Bob Daisley has a fascinating story to tell. Anyone who has been into heavy metal since the 70s or 80s will have special appreciation for Bob's contribution to rock history. His most famous bass playing and writing contributions come by way of Ozzy Osbourne's Blizzard of Oz and Diary of a Madman, two albums that, unfortunately, he has had to fight exhausting legal battles over with the Osbournes, Jet Records, and Don Arden. Bob also lent his musicianship to Rainbow's Long Live Rock N Roll, played on two Uriah Heep albums, and worked with Gary Moore on several albums. Before he hit the "big time" with Rainbow, the rock n roll journeyman honed his craft in the early to mid 70s with Mecca, Kahvas Jute, Chicken Shack, Mungo Jerry and Widow Maker. He also worked on several other recordings that you can read about at Bob currently lives in Australia and has just released an album by the Hoochie Coochie Men.

- You've had quite an extensive career in metal. How did you get sucked into the heavier side of rock?

I think probably the first introduction to the heavier stuff would have been probably…I guess, The Yard Birds, even though they were sort of a commercially successful band in the charts and whatever. For me, that was the beginning of me being introduced to the heavier stuff. I had listened to blues before, but blues was just like raw blues - you know, basic original blues. When the Yard Birds came along - and I didn't know Led Zeppelin was going to happen - it was the light at the end of the tunnel for the beginning of Led Zeppelin. That's kind of what got me into the heavy stuff. And then came along Cream. Of course, Clapton left the Yard Birds. When Cream was first formed, my ears pricked up at that. I said, whoa, what's this? Ginger Baker was such a perfect drummer for that trio. For me, that was really the beginning of listening to the heavy stuff. Of course, Hendrix as well - he was blues orientated as well. I loved anything blues. Deep Purple was a great band, but it wasn't so blues orientated and I like more of the bluesy stuff, which is why I got into Zeppelin as well.

- Rainbow was the first "big time" metal band that you played with. What were things like for you as a musician before you met up with Rainbow?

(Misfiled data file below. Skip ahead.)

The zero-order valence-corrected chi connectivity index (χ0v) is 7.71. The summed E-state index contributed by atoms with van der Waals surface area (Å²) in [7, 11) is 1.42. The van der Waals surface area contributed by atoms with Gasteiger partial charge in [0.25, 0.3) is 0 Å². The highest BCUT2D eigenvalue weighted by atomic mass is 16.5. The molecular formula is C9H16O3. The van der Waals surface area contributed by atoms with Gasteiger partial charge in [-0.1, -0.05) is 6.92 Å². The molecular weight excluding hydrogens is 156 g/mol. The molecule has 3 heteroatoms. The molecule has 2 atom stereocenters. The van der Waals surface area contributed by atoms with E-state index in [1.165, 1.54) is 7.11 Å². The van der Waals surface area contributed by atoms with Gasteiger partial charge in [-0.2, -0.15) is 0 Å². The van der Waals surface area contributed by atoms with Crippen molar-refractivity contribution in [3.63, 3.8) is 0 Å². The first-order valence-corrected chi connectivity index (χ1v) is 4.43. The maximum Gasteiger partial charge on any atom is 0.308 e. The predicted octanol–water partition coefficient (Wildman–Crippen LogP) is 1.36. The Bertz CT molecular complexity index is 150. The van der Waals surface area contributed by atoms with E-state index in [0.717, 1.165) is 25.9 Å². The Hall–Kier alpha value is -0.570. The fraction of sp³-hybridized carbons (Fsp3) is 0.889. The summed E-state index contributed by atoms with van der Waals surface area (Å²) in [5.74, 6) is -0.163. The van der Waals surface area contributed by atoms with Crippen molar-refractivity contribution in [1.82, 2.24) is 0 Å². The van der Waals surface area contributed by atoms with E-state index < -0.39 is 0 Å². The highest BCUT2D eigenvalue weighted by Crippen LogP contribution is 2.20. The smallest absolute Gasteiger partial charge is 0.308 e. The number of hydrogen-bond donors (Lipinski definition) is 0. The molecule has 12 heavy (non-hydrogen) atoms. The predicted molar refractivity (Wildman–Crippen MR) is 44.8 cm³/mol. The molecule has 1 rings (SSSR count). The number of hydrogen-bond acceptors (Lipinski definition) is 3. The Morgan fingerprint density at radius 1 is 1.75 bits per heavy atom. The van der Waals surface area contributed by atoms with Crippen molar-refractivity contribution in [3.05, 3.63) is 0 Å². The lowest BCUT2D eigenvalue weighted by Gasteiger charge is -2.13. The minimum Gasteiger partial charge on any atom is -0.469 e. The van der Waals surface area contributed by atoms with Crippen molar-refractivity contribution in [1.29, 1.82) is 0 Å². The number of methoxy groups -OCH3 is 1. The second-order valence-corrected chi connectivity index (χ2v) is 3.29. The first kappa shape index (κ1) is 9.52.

Yeah, Rainbow was the first arena band. I had been with a band called Widow Maker and Widow Maker formed in 1975 in London. We went on to record an album that was released in the beginning of '76. The original line-up had a singer called Steve Ellis who had a lot of success with a band called The Love Affair who had a hit single in 1966. The second album we did with Widow Maker, we had a different singer - a guy called John Butler.

I was touring America in '77 with Widow Maker and things were starting to crumble a little bit within the ranks. People weren't getting on and that tour wasn't successful. It just wasn't happening. It wasn't put together right. We were opening up for various people. The first tour we did in '76, we opened up for ELO for six weeks and that was really well rung. It ran like a well-oiled machine. The '77 tour didn't quite happen.

I was in L.A. at the end of the tour and I was growing a bit unhappy about the situation. I met a friend of mine in L.A. who I had worked with years before in a band called Mungo Jerry, which was a bit more commercial kind of band. The guitar player was named Dick Middleton and he introduced me to Ritchie Blackmore. He'd been a friend of Ritchie's from way back. He told me that Ritchie was looking for a bass player for this new band he [Ritchie] had called Rainbow. Jimmy Bain had already been in the band but he'd come and gone. I met Ritchie and we went out for a drink and a couple of meals. We got on fine, which was another important thing for Ritchie - the person he had in the band was someone he could get on with. We got on well. Then I went down for an audition. So it wasn't audition first. It was like let's go out and socialize a little bit first and see if you're not an asshole [laughs] or whatever and you might get an audition [laughing]. I got the audition. It was down in a big film studio or something somewhere in L.A. Ritchie sort of put me through the paces. He wanted somebody to play with a pick, rather than finger style bass. He liked the way I played. I think I was there for probably a couple hours on and off playing. At the end of it, they all said: "do you want the gig?" [Laughing] It was funny because I said, I'll think about.

- Really? Wow.